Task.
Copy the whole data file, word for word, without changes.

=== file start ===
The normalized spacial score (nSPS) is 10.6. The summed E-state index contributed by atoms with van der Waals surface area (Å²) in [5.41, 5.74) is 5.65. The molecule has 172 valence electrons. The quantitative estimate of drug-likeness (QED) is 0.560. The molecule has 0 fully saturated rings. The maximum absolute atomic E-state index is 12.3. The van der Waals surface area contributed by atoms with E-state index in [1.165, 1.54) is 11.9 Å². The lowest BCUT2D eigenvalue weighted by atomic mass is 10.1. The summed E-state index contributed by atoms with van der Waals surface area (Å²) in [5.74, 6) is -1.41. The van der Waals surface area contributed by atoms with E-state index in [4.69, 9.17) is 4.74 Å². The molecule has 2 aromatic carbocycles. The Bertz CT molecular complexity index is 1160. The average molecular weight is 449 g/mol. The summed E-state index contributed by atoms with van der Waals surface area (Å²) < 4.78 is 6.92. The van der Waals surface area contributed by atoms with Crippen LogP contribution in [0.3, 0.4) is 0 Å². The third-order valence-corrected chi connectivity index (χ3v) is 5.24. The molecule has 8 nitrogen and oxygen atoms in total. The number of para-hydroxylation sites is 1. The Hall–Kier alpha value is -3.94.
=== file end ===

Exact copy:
The normalized spacial score (nSPS) is 10.6. The summed E-state index contributed by atoms with van der Waals surface area (Å²) in [5.41, 5.74) is 5.65. The molecule has 172 valence electrons. The quantitative estimate of drug-likeness (QED) is 0.560. The molecule has 0 fully saturated rings. The maximum absolute atomic E-state index is 12.3. The van der Waals surface area contributed by atoms with E-state index in [1.165, 1.54) is 11.9 Å². The lowest BCUT2D eigenvalue weighted by atomic mass is 10.1. The summed E-state index contributed by atoms with van der Waals surface area (Å²) in [5.74, 6) is -1.41. The van der Waals surface area contributed by atoms with E-state index in [4.69, 9.17) is 4.74 Å². The molecule has 2 aromatic carbocycles. The Bertz CT molecular complexity index is 1160. The average molecular weight is 449 g/mol. The summed E-state index contributed by atoms with van der Waals surface area (Å²) < 4.78 is 6.92. The van der Waals surface area contributed by atoms with Crippen LogP contribution in [0.3, 0.4) is 0 Å². The third-order valence-corrected chi connectivity index (χ3v) is 5.24. The molecule has 8 nitrogen and oxygen atoms in total. The number of para-hydroxylation sites is 1. The Hall–Kier alpha value is -3.94.